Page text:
In facing the broad situation there are one of two things of which we ought not to lose sight. The rather premature return to the gold standard has definitely placed a very heavy burden upon industry in this country. Large sums of money were lent by, shall we say, patriotic people to the Government when we were engaged in the terrible strife of the years 1914–1918. The quickness with which we deflated has meant taking the value of money as related to commodities, that the money has now to be repaid at probably something like double, at least, the value it possessed when it was lent by the people of this country. Nearly half the taxation levied upon the community and upon industry has to be used to repay the interest on that great burden of debt; and through deflation a much larger proportion of commodities has to be produced for the repayment of that debt and interest.

This burden makes it much more difficult for our industries to export to various countries in the world, and it would make it easier for the competing nations of Europe to send their imports into this country. Nobody suggests that there is a surplus of commodities. Nobody sug- gests that the standard of life which people ought to have has reached its maximum. When you bring the problem down to its real cause, you find it is not actual over-production so much as under-consumption or unbalanced production. That is to say your industries are badly balanced for the purpose of maintaining the whole of your people in full occupation.

I think the hon. Member has just stated a very considerable truth. It is very largely due to the unequal distribution of wealth, but that does not relieve us from the duty of facing the problem as to how to get a more equitable distribution of wealth. That was the problem to which I was proceeding to draw the attention of the House. I suggest that in dealing with unemployment there are two broad lines of approach. In the first place, there is the permanent settlement of the problem by which the unemployed would be absorbed largely by private enterprise in industry until hon. Members opposite have more fully developed their theories of Socialistic enterprise, and have placed those ideals in the form of Bills. Until that has taken place, I am not prepared to give a judgment for or against the benefits which they may produce. Until that day comes, the great bulk of employment has to be dealt with by private enterprise, and you will have to wait for a readjustment of the burdens which rest upon industry before you can find a permanent remedy. Hon. Members opposite will ask how we are going to deal with the rentier class who are receiving dividends on their investments in the public funds of the country? That is a matter for the Chancellor of the Exchequer, and we shall await the next Budget with considerable interest. If the Chancellor of the Exchequer can do something which will definitely relieve the direct burdens which fall upon production, then he will be doing something which will relieve unemployment.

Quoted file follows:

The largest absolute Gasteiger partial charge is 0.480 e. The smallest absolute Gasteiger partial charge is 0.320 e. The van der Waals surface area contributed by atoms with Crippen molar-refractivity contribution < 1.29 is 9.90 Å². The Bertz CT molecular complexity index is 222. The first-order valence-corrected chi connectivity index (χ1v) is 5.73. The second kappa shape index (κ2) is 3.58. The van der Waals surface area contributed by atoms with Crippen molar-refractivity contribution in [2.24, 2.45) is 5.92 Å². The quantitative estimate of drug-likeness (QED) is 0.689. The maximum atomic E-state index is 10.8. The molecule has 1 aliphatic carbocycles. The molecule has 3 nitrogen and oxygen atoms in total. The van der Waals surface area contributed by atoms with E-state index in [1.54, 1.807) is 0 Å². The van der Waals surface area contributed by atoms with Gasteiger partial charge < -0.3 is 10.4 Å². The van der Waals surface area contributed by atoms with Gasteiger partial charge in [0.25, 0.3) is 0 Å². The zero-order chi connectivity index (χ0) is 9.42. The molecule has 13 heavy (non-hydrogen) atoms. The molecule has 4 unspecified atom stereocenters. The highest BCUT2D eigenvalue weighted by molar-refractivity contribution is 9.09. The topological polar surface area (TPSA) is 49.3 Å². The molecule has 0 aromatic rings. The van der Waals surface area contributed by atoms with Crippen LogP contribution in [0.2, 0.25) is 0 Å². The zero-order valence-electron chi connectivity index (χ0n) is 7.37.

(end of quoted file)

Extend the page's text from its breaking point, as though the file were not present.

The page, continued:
Those who sit on the Opposition benches have a legitimate cause of criticism in regard to this question. I listened with interest to the right hon. Gentleman the Member for Tamworth (Sir A. Steel-Maitland) who said that every pound spent in one direction seemed somehow to withdraw another pound from some other source of expenditure. If you accept that argument, then you are faced with the proposition that the amount of employment must be fixed. The argument of the right hon. Gentleman is that the moment you spend a pound in one direction you have that much less to spend in another direction. If that is really true it means all you can possibly do will not tend to increase employment at all, but will merely divert it in one direction or the other. The fallacy of that argument is that there is a very considerable fund that is not expended at all. The point which has been advanced as a criticism of expenditure upon public works is that if you expend it upon that object you withdraw it from the funds available for other purposes, and you do less work in that direction. There is no foundation for that argument. There is no trouble in raising capital in this country for any enterprise that can show a reasonable chance of making a profit. I remember that, in a debate which we had in this House upon the incidence of taxation upon industry, reference was made to the fact that capital was going from this country, because it was attracted by more favourable investments abroad, where the investors could get a larger return for their money. Every year a considerable proportion of our capital resources is invested abroad.

I suggest to the Minister of Labour and the Lord Privy Seal that the great criticism we have to urge upon their administration is that they have not handled as boldly as they should have done the temporary measures that are necessary to deal with unemployment, and that there is a very large amount of work necessary and desirable and which from the national point of view would be profitable but which cannot be put into operation by private individuals and must be carried out by public authorities, local or national.